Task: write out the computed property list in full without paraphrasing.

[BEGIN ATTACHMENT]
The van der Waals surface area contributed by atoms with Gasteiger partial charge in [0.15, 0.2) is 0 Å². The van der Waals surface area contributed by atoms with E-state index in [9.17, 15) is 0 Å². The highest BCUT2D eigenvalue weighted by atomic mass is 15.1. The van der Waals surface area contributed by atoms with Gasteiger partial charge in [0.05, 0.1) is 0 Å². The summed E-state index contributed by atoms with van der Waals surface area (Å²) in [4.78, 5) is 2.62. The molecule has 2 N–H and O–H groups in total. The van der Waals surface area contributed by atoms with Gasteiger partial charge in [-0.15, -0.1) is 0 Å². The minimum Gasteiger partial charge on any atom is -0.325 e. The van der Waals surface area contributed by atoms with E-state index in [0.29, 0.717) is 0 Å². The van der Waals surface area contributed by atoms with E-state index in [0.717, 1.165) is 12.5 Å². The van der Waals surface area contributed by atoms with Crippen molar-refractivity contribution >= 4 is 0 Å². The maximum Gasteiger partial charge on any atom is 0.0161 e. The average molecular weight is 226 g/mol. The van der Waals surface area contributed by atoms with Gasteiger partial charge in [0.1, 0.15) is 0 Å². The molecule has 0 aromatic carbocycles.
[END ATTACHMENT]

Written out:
The van der Waals surface area contributed by atoms with Gasteiger partial charge in [0.15, 0.2) is 0 Å². The van der Waals surface area contributed by atoms with E-state index in [9.17, 15) is 0 Å². The highest BCUT2D eigenvalue weighted by atomic mass is 15.1. The van der Waals surface area contributed by atoms with Gasteiger partial charge in [0.05, 0.1) is 0 Å². The summed E-state index contributed by atoms with van der Waals surface area (Å²) in [4.78, 5) is 2.62. The molecule has 2 N–H and O–H groups in total. The van der Waals surface area contributed by atoms with Gasteiger partial charge in [-0.15, -0.1) is 0 Å². The minimum Gasteiger partial charge on any atom is -0.325 e. The van der Waals surface area contributed by atoms with E-state index in [0.29, 0.717) is 0 Å². The van der Waals surface area contributed by atoms with E-state index in [0.717, 1.165) is 12.5 Å². The van der Waals surface area contributed by atoms with Crippen molar-refractivity contribution >= 4 is 0 Å². The maximum Gasteiger partial charge on any atom is 0.0161 e. The average molecular weight is 226 g/mol. The van der Waals surface area contributed by atoms with Gasteiger partial charge in [0.1, 0.15) is 0 Å². The molecule has 0 aromatic carbocycles.